What do the stats say?

The week my baby was born I think I drove the nurses crazy. Every time one of them would take my daughter’s observations like blood/oxygen levels, I would look at the results and ask “Is that good or bad?” They would invariably answer “Good,” to which my follow up question was “Is that an indicator of future academic success and wealth?” As we laughed off the absurd line of questioning I think they left the room wondering if I was serious or not. Especially as I said “Don’t tell the other babies her results as I don’t want them to be jealous.”

Of course I was kidding, however, there is a plethora of research in academic spheres that tells us what works well in education and what doesn’t. What biological features are advantageous for athletes or musicians and the whole nature vs nurture debate is still prevalent in many scientific disciplines. Although there is no one silver bullet, sometimes the data (or at least how it is reported) makes it sound like there is.

At a recent lecture on Early Childhood Education I heard some startling statistics originating from the United States. It seems that in some states they are using school literacy measures to predict future welfare and imprisonment rates. California uses Year 4 literacy rates to predict how many prison beds they will need in future years. I also heard that children under 5 years old, who are exposed to 550 words per hour, are more likely to end up in the welfare system compared to those who hear 2200 words per hour who are more likely to hold professional roles in future employment.

Although the importance of literacy skills is undeniable, as this grim picture was being painted I could not help but think of the learning landscape at Cedars and how vibrantly contrasting it is to this bleak future portrayed by the data if governments, schools and parents are not to act.

We have a dedicated staff who are passionate about progressing students from ‘learning to read’ to ‘reading to learn.’ We have literacy and numeracy groups right through Junior and Middle School and have remediation and extension programs targeted to individual students. Not to mention our dedicated parents who sit and read to their children each night, work on sight words, spelling words, homework and will do whatever they can to set their child up for success.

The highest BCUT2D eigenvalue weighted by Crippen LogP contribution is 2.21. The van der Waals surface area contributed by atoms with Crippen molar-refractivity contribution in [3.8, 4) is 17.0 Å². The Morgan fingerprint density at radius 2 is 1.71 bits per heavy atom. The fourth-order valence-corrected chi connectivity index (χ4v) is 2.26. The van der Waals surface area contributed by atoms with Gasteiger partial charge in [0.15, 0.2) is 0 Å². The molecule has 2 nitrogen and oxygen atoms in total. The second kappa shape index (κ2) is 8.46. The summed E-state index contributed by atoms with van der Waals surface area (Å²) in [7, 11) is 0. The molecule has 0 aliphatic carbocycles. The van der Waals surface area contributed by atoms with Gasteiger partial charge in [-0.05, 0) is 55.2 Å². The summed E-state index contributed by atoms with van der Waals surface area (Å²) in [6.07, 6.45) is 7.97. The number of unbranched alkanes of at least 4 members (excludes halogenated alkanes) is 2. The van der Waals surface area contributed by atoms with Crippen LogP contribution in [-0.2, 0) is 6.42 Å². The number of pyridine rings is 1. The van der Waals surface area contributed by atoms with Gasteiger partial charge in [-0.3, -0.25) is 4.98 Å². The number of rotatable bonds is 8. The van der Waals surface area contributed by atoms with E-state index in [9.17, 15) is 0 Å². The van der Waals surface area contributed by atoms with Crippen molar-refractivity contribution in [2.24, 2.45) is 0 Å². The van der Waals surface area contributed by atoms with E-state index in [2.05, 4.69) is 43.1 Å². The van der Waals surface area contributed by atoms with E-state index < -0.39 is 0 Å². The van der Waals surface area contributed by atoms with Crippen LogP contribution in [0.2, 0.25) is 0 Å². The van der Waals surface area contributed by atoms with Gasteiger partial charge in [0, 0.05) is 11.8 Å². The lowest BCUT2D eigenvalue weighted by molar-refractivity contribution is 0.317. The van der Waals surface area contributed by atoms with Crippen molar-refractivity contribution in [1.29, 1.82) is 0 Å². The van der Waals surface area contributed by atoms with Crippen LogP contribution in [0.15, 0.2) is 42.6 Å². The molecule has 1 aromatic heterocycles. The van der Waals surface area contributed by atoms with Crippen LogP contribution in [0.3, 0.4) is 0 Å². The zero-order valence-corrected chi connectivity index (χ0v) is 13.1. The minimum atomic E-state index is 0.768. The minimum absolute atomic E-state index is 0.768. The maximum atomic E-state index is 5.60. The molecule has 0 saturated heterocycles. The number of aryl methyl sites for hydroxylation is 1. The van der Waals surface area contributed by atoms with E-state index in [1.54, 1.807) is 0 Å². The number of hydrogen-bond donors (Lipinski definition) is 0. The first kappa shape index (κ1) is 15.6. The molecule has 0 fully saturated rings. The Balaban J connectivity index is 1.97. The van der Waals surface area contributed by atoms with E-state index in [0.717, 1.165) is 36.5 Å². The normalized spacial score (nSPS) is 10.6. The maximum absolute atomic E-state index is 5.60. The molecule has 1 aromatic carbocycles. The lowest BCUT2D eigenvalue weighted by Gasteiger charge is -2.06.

In a more positive article I read on speech pathology in the Australian Education Reporter, CEO of Speech Pathology Australia, Gail Mulcair was quoted as saying, “Speech, language and communication underpin the basic skills of literacy and numeracy and are necessary for students to understand and achieve in all subjects. Speech, language and communication are closely linked to behaviour, educational attainment, how children and adolescents interact socially and their self-esteem.”

According to the research from the Australian Early Development Index (2012) 17% of children start school with developmentally at risk or vulnerable scores in the language and development domains, and more than 25% are at risk or vulnerable in relation to their communication skills and general knowledge.

As I read the article on speech pathology and the concerning statistic above I was once again confident with the programs at Cedars to counteract these statistical trends presented across society.

We have invested heavily in the years preceding formal schooling to raise literacy levels prior to the commencement of Kindergarten. Expressive and receptive oral language skills are focussed on in our Prep program and the partnership we have with our Speech Pathologist, Mrs Collier ensures that all Prep students are exposed to her expertise and testing, plus she is available to give advice to parents as needed.

Statistics are not definitive.

They are generally gathered from across society and although helpful, they do not define our identity as individuals or determine our future.

Having said that I am passionate about swinging things in our favour. That is why we set the environment up at Cedars to be an advantageous one for our students, exposing them to stimuli that can help set them up for a life of learning and give them a strong foundation to build their life upon.

If you would like to learn more about speech pathology, follow this link to some Facts Sheets from the Speech Pathology Australia website:


You can also contact resident Speech Pathologist Mrs Jo Collier at Talking Speech https://www.cedars.nsw.edu.au/well-being/speech-pathologist/